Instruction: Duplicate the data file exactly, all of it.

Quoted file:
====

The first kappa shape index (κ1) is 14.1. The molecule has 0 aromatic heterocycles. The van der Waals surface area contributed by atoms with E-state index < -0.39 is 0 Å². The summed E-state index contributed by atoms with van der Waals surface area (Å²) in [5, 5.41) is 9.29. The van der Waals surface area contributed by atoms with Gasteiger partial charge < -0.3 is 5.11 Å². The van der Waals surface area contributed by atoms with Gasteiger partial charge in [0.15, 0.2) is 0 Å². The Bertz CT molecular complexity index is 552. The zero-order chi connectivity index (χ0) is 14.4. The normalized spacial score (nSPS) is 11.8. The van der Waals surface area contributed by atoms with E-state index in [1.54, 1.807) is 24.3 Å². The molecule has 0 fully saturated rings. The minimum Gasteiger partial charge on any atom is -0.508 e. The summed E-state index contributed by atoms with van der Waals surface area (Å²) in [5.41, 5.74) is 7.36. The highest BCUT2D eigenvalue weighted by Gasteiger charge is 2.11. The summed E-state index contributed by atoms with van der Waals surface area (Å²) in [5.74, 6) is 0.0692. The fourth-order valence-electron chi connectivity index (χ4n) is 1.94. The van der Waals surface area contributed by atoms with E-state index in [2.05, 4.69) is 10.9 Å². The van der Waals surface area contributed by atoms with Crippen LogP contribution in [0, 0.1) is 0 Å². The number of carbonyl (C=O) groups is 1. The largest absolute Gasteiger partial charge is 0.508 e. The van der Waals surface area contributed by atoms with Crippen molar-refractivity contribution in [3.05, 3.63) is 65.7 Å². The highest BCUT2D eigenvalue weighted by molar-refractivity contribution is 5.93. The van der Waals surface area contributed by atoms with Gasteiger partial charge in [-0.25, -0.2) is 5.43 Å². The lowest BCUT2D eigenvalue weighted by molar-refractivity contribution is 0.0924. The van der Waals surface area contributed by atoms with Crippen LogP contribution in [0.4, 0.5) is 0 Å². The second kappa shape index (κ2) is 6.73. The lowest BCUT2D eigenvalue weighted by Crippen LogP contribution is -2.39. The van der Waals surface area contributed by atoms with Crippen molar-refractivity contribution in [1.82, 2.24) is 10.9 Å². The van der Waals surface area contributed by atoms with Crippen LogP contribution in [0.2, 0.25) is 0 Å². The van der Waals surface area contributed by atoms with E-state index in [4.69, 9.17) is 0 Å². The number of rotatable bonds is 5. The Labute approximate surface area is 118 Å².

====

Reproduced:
The first kappa shape index (κ1) is 14.1. The molecule has 0 aromatic heterocycles. The van der Waals surface area contributed by atoms with E-state index < -0.39 is 0 Å². The summed E-state index contributed by atoms with van der Waals surface area (Å²) in [5, 5.41) is 9.29. The van der Waals surface area contributed by atoms with Gasteiger partial charge < -0.3 is 5.11 Å². The van der Waals surface area contributed by atoms with Gasteiger partial charge in [0.15, 0.2) is 0 Å². The Bertz CT molecular complexity index is 552. The zero-order chi connectivity index (χ0) is 14.4. The normalized spacial score (nSPS) is 11.8. The van der Waals surface area contributed by atoms with E-state index in [1.54, 1.807) is 24.3 Å². The molecule has 0 fully saturated rings. The minimum Gasteiger partial charge on any atom is -0.508 e. The summed E-state index contributed by atoms with van der Waals surface area (Å²) in [5.41, 5.74) is 7.36. The highest BCUT2D eigenvalue weighted by Gasteiger charge is 2.11. The summed E-state index contributed by atoms with van der Waals surface area (Å²) in [5.74, 6) is 0.0692. The fourth-order valence-electron chi connectivity index (χ4n) is 1.94. The van der Waals surface area contributed by atoms with E-state index in [2.05, 4.69) is 10.9 Å². The van der Waals surface area contributed by atoms with Crippen LogP contribution in [0, 0.1) is 0 Å². The number of carbonyl (C=O) groups is 1. The largest absolute Gasteiger partial charge is 0.508 e. The van der Waals surface area contributed by atoms with Crippen molar-refractivity contribution in [3.05, 3.63) is 65.7 Å². The highest BCUT2D eigenvalue weighted by molar-refractivity contribution is 5.93. The van der Waals surface area contributed by atoms with Gasteiger partial charge in [-0.25, -0.2) is 5.43 Å². The lowest BCUT2D eigenvalue weighted by molar-refractivity contribution is 0.0924. The van der Waals surface area contributed by atoms with Crippen LogP contribution in [0.4, 0.5) is 0 Å². The second kappa shape index (κ2) is 6.73. The lowest BCUT2D eigenvalue weighted by Crippen LogP contribution is -2.39. The van der Waals surface area contributed by atoms with Crippen molar-refractivity contribution in [1.82, 2.24) is 10.9 Å². The van der Waals surface area contributed by atoms with Crippen LogP contribution in [0.2, 0.25) is 0 Å². The van der Waals surface area contributed by atoms with E-state index in [4.69, 9.17) is 0 Å². The number of rotatable bonds is 5. The Labute approximate surface area is 118 Å².